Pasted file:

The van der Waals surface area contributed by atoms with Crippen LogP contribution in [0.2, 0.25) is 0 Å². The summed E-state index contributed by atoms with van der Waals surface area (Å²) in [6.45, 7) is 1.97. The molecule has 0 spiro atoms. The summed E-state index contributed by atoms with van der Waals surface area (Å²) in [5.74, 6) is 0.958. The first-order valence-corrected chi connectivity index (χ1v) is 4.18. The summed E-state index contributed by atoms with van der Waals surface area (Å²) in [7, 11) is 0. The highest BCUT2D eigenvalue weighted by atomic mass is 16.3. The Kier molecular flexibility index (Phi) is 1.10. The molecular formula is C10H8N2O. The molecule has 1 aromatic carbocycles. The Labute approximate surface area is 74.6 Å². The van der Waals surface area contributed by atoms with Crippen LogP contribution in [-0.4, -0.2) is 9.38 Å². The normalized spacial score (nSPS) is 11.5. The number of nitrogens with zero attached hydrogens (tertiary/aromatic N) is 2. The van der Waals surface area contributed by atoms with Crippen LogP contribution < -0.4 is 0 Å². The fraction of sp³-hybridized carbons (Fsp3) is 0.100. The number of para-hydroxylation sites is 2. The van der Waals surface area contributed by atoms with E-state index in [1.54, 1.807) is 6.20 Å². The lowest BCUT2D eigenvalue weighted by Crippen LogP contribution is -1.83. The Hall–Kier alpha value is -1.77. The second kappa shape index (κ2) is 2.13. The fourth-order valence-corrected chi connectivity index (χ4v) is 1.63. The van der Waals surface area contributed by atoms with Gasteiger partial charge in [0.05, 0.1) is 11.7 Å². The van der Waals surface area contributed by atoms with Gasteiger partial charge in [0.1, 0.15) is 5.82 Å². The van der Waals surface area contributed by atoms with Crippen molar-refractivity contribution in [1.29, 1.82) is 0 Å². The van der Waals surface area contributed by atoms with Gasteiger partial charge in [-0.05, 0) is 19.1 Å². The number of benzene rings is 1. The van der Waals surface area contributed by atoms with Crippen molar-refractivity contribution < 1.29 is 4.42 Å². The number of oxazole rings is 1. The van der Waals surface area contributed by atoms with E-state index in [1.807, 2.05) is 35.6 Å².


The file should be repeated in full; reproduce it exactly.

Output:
The van der Waals surface area contributed by atoms with Crippen LogP contribution in [0.2, 0.25) is 0 Å². The summed E-state index contributed by atoms with van der Waals surface area (Å²) in [6.45, 7) is 1.97. The molecule has 0 spiro atoms. The summed E-state index contributed by atoms with van der Waals surface area (Å²) in [5.74, 6) is 0.958. The first-order valence-corrected chi connectivity index (χ1v) is 4.18. The summed E-state index contributed by atoms with van der Waals surface area (Å²) in [7, 11) is 0. The highest BCUT2D eigenvalue weighted by atomic mass is 16.3. The Kier molecular flexibility index (Phi) is 1.10. The molecular formula is C10H8N2O. The molecule has 1 aromatic carbocycles. The Labute approximate surface area is 74.6 Å². The van der Waals surface area contributed by atoms with Crippen LogP contribution in [-0.4, -0.2) is 9.38 Å². The normalized spacial score (nSPS) is 11.5. The number of nitrogens with zero attached hydrogens (tertiary/aromatic N) is 2. The van der Waals surface area contributed by atoms with Crippen LogP contribution < -0.4 is 0 Å². The fraction of sp³-hybridized carbons (Fsp3) is 0.100. The number of para-hydroxylation sites is 2. The van der Waals surface area contributed by atoms with E-state index in [1.54, 1.807) is 6.20 Å². The lowest BCUT2D eigenvalue weighted by Crippen LogP contribution is -1.83. The Hall–Kier alpha value is -1.77. The second kappa shape index (κ2) is 2.13. The fourth-order valence-corrected chi connectivity index (χ4v) is 1.63. The van der Waals surface area contributed by atoms with Gasteiger partial charge in [0.05, 0.1) is 11.7 Å². The van der Waals surface area contributed by atoms with Gasteiger partial charge in [0.1, 0.15) is 5.82 Å². The van der Waals surface area contributed by atoms with Crippen molar-refractivity contribution in [1.29, 1.82) is 0 Å². The van der Waals surface area contributed by atoms with Gasteiger partial charge in [-0.05, 0) is 19.1 Å². The number of benzene rings is 1. The van der Waals surface area contributed by atoms with Crippen molar-refractivity contribution < 1.29 is 4.42 Å². The number of oxazole rings is 1. The van der Waals surface area contributed by atoms with E-state index in [1.807, 2.05) is 35.6 Å².